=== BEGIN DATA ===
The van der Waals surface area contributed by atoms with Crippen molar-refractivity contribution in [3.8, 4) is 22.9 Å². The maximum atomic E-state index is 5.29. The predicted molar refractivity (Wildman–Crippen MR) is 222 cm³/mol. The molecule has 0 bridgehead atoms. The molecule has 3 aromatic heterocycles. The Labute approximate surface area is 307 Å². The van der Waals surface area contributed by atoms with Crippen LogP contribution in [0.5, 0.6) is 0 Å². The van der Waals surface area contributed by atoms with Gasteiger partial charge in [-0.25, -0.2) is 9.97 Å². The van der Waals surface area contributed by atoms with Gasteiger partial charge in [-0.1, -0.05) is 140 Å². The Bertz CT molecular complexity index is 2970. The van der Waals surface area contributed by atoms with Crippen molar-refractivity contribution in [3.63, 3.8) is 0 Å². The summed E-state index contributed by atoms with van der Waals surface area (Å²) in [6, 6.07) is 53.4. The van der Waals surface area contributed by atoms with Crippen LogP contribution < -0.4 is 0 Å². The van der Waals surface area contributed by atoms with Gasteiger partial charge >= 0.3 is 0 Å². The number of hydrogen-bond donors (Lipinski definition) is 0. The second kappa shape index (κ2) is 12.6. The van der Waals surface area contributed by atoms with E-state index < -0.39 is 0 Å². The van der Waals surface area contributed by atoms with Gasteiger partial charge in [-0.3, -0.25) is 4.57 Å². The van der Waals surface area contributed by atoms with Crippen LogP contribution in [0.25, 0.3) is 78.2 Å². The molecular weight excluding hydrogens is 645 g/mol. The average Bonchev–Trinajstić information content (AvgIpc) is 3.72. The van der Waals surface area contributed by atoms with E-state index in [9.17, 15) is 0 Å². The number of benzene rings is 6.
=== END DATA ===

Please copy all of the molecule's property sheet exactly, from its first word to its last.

The van der Waals surface area contributed by atoms with Crippen molar-refractivity contribution in [3.8, 4) is 22.9 Å². The maximum atomic E-state index is 5.29. The predicted molar refractivity (Wildman–Crippen MR) is 222 cm³/mol. The molecule has 0 bridgehead atoms. The molecule has 3 aromatic heterocycles. The Labute approximate surface area is 307 Å². The van der Waals surface area contributed by atoms with Crippen LogP contribution in [0.5, 0.6) is 0 Å². The van der Waals surface area contributed by atoms with Gasteiger partial charge in [-0.25, -0.2) is 9.97 Å². The van der Waals surface area contributed by atoms with Gasteiger partial charge in [-0.1, -0.05) is 140 Å². The Bertz CT molecular complexity index is 2970. The van der Waals surface area contributed by atoms with Crippen molar-refractivity contribution in [3.63, 3.8) is 0 Å². The summed E-state index contributed by atoms with van der Waals surface area (Å²) in [6, 6.07) is 53.4. The van der Waals surface area contributed by atoms with Crippen LogP contribution < -0.4 is 0 Å². The van der Waals surface area contributed by atoms with Gasteiger partial charge >= 0.3 is 0 Å². The number of hydrogen-bond donors (Lipinski definition) is 0. The second kappa shape index (κ2) is 12.6. The van der Waals surface area contributed by atoms with E-state index < -0.39 is 0 Å². The van der Waals surface area contributed by atoms with Gasteiger partial charge in [-0.3, -0.25) is 4.57 Å². The van der Waals surface area contributed by atoms with Crippen LogP contribution in [0.25, 0.3) is 78.2 Å². The molecular weight excluding hydrogens is 645 g/mol. The average Bonchev–Trinajstić information content (AvgIpc) is 3.72. The van der Waals surface area contributed by atoms with E-state index in [9.17, 15) is 0 Å². The number of benzene rings is 6.